‘Wild’ Movie Boosts Number of PCT Hikers
Thru-hike permit requests up 300 percent
Since the December release of the Hollywood hiking film Wild, an unprecedented number of enthusiastic hikers have applied for permits to trek along the 2,650-mile Pacific Crest Trail, the AP reports.
The film, starring Reese Witherspoon, is based on Cheryl Strayed’s memoir of hiking the PCT as a recovering drug addict and recent divorcee in an effort to find solace. The backpacking route stretches from Manning Provincial Park, Canada, to Campo, California, near the Mexican border.
In November, Outside noted a 30 percent bump in long-distance hikers on the PCT following the 2012 release of Stayed’s book. Earlier this month, Pacific Crest Trail Association trail information specialist Jack Haskel told the AP that “the movie seems to have had a much bigger effect.” Whereas 300 people attempted to walk the entire route in 2006, more than 1,000 hikers set out on a thru-hike in 2014. About half made it.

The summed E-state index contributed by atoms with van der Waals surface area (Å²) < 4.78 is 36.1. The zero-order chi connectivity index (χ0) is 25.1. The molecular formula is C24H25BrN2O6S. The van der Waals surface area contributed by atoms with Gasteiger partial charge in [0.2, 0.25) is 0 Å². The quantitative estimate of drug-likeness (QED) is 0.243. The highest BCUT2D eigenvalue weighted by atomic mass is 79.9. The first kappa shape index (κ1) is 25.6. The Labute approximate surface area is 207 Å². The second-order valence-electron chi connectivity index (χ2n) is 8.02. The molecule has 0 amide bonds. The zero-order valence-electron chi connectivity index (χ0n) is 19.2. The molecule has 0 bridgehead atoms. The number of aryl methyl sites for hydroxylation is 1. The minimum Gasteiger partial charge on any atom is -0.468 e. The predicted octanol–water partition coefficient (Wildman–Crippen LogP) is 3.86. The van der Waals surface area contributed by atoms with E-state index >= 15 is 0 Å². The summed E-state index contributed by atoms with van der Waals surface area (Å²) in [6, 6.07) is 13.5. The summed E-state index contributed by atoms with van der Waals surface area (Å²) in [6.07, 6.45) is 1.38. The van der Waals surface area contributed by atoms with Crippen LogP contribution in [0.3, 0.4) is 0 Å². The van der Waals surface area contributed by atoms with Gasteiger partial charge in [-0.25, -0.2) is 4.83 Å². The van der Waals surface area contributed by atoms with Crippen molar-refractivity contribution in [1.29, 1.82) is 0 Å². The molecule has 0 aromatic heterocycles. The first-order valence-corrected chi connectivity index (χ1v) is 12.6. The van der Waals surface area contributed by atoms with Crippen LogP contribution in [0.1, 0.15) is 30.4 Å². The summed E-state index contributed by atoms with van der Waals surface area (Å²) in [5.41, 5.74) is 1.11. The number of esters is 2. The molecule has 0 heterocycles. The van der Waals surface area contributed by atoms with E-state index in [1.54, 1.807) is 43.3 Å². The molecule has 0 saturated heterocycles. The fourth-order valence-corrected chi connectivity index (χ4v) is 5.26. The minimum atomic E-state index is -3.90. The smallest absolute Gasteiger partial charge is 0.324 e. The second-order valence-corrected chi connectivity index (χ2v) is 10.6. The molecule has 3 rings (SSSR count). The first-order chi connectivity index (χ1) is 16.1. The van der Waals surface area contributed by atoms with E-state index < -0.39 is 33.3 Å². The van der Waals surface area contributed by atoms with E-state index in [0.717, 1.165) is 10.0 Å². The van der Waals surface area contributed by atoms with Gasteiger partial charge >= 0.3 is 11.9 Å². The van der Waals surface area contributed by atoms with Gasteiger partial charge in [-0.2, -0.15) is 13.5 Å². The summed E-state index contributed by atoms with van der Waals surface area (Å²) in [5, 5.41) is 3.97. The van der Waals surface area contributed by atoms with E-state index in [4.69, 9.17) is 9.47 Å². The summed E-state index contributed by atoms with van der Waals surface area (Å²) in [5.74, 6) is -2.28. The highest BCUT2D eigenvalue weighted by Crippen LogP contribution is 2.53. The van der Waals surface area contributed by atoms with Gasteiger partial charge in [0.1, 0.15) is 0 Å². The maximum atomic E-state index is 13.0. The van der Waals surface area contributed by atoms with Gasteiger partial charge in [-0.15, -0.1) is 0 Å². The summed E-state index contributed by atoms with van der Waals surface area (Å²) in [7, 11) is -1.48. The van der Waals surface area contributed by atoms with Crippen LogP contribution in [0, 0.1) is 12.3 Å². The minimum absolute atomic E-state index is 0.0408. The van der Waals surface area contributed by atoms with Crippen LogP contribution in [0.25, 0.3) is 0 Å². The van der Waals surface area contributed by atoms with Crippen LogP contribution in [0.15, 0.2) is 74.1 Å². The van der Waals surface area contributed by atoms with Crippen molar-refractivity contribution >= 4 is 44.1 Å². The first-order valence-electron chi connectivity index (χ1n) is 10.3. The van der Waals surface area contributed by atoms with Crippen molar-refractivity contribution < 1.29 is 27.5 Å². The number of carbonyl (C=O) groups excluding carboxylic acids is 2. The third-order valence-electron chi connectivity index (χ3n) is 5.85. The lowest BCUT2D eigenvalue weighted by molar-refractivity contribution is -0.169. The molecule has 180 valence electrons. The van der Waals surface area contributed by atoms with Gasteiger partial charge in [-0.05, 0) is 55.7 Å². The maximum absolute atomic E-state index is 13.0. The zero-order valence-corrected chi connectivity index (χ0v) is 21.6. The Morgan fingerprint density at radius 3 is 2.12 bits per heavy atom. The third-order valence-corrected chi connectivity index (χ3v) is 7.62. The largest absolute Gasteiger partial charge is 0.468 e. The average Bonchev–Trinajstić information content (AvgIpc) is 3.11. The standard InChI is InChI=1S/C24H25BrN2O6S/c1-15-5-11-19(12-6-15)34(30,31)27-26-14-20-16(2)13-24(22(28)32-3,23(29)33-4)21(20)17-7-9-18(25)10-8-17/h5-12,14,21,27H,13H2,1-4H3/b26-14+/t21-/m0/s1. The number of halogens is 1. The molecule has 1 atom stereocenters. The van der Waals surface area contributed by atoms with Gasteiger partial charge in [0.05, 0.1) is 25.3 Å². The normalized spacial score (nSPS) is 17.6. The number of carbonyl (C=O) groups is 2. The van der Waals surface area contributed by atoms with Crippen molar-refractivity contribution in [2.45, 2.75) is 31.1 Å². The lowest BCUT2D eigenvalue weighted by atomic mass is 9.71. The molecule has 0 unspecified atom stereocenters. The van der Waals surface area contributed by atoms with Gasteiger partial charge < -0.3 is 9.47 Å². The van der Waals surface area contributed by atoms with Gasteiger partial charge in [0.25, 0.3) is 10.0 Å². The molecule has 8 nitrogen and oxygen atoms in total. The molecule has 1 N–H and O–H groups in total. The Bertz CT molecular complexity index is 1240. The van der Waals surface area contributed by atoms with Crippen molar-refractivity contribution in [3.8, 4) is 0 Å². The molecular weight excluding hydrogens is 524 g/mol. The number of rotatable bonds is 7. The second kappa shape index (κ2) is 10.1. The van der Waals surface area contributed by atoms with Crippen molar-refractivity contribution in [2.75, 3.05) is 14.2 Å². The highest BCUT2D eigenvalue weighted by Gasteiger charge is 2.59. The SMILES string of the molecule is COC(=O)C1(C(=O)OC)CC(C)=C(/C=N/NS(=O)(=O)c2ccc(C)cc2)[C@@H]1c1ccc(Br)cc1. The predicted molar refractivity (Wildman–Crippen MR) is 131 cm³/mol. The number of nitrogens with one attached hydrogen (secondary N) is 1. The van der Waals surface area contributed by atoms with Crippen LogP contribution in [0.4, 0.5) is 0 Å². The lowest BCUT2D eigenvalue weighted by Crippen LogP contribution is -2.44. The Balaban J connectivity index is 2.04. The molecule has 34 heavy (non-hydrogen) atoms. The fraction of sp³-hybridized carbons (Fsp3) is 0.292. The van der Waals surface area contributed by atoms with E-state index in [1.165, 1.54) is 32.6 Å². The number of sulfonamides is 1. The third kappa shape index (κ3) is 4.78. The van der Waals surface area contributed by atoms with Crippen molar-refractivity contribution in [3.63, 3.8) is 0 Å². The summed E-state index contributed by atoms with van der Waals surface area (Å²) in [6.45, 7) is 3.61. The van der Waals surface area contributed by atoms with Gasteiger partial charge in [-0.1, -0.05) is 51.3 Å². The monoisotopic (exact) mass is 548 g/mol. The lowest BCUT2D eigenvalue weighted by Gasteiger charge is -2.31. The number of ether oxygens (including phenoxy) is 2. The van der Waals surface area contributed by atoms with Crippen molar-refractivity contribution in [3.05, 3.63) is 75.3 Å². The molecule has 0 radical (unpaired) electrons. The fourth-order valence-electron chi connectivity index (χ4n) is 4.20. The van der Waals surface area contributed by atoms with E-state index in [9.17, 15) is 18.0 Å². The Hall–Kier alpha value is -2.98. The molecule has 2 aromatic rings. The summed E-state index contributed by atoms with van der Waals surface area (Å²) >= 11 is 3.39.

“This past December, compared to last year, our website traffic went up 300 percent,” he said. “Wild is the largest media event ever for the PCT, and millions are hearing about it now and are being inspired.”
With Strayed’s support, the Pacific Crest Trail Association has launched a campaign to promote “leave no trace” practices, including burying human waste, building safe campfires, and packing out trash. The campaign uses the hashtag #responsiblywild on Twitter.
“There are a whole lot of people that are going to be inspired to hit the PCT because of Wild,” Haskel said. “We really care about making sure that people are traveling safely.”